Help Shape VSO's Work on Livelihoods

By Will Tucker, Campaigns and Policy Manager, VSO UK

Caption: Barclays employee Anuradha Banerjee on placement in Zanzibar, Tanzania, supporting Nassor Salim Al-Miskiry , the Managing Director of Rans Building Company, one of the local SMEs she helped to maximise local benefits from the recent oil and gas investments in the country. Credit, Tim Maynard, 2014, © VSO

Through programmes in 22 countries VSO volunteers work in partnership with businesses, governments and civil society to improve incomes and income security. However all too often domestic and international policies put a ceiling on what it is possible to achieve, particularly in terms of increasing the amount of processing taking place in developing countries. According to the United Nations Industrial Development Organisation (UNIDO) in high income countries 98% of agricultural production undergoes industrial processing, in African countries less than 30% is processed. What’s more the value that is added in processing is vastly different with processing adding US$180 to each tonne of agricultural produce in high income countries while African countries only add US$40.

VSO is considering advocating for policies which enable shared-value business models and empower more people in developing countries to engage in more and higher value adding processing. VSO has identified three broad themes which we are likely to focus our advocacy upon and we need your help. If you are an SME or a multi-national company trading in agricultural goods in developing or lower middle income countries, tell us about that experience; your survey responses will help us drill down to the real experience of the policies and structures which are currently in place.

What are the problems we’ve identified? Local contents regulations have long been used in the extractives industries to ensure that a minimum number of local jobs are created, commodities utilised and skills and technology transferred as a result of foreign direct investment. These initiatives are also gaining prominence in agri-business. VSO is keen to understand how local contents initiatives have worked and failed in the past so that we might propose policies to make them work as often as possible.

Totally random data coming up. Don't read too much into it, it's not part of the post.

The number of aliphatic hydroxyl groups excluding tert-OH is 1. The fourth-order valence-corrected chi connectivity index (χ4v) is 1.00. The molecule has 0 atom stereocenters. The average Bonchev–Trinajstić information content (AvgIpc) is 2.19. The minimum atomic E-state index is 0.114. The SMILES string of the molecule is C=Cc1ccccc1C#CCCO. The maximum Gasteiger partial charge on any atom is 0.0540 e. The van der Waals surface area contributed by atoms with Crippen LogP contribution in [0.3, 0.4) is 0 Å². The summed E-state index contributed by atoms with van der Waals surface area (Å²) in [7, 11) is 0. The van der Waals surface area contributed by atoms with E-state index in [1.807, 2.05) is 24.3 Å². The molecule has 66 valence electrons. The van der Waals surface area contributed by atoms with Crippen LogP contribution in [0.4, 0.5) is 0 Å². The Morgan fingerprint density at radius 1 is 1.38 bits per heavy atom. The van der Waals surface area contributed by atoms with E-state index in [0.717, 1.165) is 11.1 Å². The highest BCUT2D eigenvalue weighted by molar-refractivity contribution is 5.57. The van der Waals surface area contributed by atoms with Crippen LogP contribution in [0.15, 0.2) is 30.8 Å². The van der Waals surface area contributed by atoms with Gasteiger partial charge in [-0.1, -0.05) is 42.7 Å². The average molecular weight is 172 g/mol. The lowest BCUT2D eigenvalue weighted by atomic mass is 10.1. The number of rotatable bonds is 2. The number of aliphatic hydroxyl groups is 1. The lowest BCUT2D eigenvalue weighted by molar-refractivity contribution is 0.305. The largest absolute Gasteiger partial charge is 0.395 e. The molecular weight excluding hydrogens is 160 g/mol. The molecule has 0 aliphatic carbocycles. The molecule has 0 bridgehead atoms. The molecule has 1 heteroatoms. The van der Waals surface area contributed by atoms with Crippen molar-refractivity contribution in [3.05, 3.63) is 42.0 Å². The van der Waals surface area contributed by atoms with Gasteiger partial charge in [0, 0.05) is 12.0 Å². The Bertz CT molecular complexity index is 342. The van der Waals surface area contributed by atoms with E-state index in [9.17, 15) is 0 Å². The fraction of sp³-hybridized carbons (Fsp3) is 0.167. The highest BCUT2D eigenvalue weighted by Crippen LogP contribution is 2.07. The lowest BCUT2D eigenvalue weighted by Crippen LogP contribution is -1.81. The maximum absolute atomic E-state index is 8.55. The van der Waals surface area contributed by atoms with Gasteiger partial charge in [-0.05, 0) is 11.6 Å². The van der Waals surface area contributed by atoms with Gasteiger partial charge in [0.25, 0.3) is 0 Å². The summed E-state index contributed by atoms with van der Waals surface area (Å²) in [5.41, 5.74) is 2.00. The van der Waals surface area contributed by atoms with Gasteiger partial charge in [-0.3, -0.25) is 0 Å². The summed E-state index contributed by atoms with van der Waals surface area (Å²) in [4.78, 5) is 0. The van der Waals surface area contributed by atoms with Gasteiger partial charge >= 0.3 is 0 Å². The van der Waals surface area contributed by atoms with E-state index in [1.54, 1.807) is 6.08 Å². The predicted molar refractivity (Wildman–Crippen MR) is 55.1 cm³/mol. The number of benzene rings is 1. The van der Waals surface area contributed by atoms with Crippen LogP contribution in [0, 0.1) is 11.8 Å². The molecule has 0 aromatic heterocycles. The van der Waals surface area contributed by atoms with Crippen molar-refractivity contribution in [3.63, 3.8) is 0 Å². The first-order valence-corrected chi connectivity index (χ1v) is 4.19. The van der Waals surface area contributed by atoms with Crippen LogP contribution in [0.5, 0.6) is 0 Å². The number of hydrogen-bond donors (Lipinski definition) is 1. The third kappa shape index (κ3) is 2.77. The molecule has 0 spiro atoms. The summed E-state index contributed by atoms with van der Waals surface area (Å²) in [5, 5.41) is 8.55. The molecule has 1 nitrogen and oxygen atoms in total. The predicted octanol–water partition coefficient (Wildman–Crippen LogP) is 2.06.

We believe that policies which ensure that education provides the necessary skills and experience which make investments flourish and enable the poorest people in a country to benefit from foreign direct investments are often under prioritised. Tell us about your opinion on what aspects of the business enabling environment inhibit the levels of value we see being added in developing countries.

Finally we are concerned that policies and political factors in wealthy economies inhibit the growth of agri-processing in poorer economies. Examples of such policies include the continuing experience of tariff escalation, when import tariffs increase in line with the degree of processing undertaken prior to import, and policies which continue to permit dumping of processed goods.

We’re on a journey developing our policy response to these problems , and we’re looking for as wide a pool of inputs as is possible so if you are involved at any stage in the agricultural supply chain, from commodity production to the consumer facing retailer we are keen for you to share your experiences in this 10 question survey.

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